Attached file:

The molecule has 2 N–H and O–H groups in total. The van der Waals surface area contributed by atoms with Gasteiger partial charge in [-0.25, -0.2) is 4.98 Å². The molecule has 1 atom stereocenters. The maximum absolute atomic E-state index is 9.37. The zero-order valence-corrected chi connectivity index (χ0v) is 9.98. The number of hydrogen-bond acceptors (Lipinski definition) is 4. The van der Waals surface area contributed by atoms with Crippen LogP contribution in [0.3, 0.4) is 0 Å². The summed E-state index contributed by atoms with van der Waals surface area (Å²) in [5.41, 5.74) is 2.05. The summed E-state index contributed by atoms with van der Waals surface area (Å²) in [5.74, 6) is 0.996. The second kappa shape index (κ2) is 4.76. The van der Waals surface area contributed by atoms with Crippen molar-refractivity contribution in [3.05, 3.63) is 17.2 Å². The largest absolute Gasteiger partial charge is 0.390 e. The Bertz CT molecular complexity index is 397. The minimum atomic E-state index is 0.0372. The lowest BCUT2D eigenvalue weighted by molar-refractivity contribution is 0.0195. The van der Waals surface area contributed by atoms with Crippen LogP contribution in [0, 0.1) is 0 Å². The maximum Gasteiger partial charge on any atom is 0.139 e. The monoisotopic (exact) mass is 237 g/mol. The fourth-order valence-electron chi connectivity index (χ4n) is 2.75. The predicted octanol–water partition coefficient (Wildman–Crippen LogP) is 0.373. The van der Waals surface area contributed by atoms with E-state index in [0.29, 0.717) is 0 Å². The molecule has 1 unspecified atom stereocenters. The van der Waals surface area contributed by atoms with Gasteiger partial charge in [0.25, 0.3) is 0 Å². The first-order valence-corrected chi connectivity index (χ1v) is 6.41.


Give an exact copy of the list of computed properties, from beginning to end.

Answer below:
The molecule has 2 N–H and O–H groups in total. The van der Waals surface area contributed by atoms with Gasteiger partial charge in [-0.25, -0.2) is 4.98 Å². The molecule has 1 atom stereocenters. The maximum absolute atomic E-state index is 9.37. The zero-order valence-corrected chi connectivity index (χ0v) is 9.98. The number of hydrogen-bond acceptors (Lipinski definition) is 4. The van der Waals surface area contributed by atoms with Crippen LogP contribution in [0.3, 0.4) is 0 Å². The summed E-state index contributed by atoms with van der Waals surface area (Å²) in [5.41, 5.74) is 2.05. The summed E-state index contributed by atoms with van der Waals surface area (Å²) in [5.74, 6) is 0.996. The second kappa shape index (κ2) is 4.76. The van der Waals surface area contributed by atoms with Crippen molar-refractivity contribution in [3.05, 3.63) is 17.2 Å². The largest absolute Gasteiger partial charge is 0.390 e. The Bertz CT molecular complexity index is 397. The minimum atomic E-state index is 0.0372. The lowest BCUT2D eigenvalue weighted by molar-refractivity contribution is 0.0195. The van der Waals surface area contributed by atoms with Crippen LogP contribution in [0, 0.1) is 0 Å². The maximum Gasteiger partial charge on any atom is 0.139 e. The monoisotopic (exact) mass is 237 g/mol. The fourth-order valence-electron chi connectivity index (χ4n) is 2.75. The predicted octanol–water partition coefficient (Wildman–Crippen LogP) is 0.373. The van der Waals surface area contributed by atoms with E-state index in [0.29, 0.717) is 0 Å². The molecule has 1 unspecified atom stereocenters. The van der Waals surface area contributed by atoms with Gasteiger partial charge in [0.25, 0.3) is 0 Å². The first-order valence-corrected chi connectivity index (χ1v) is 6.41.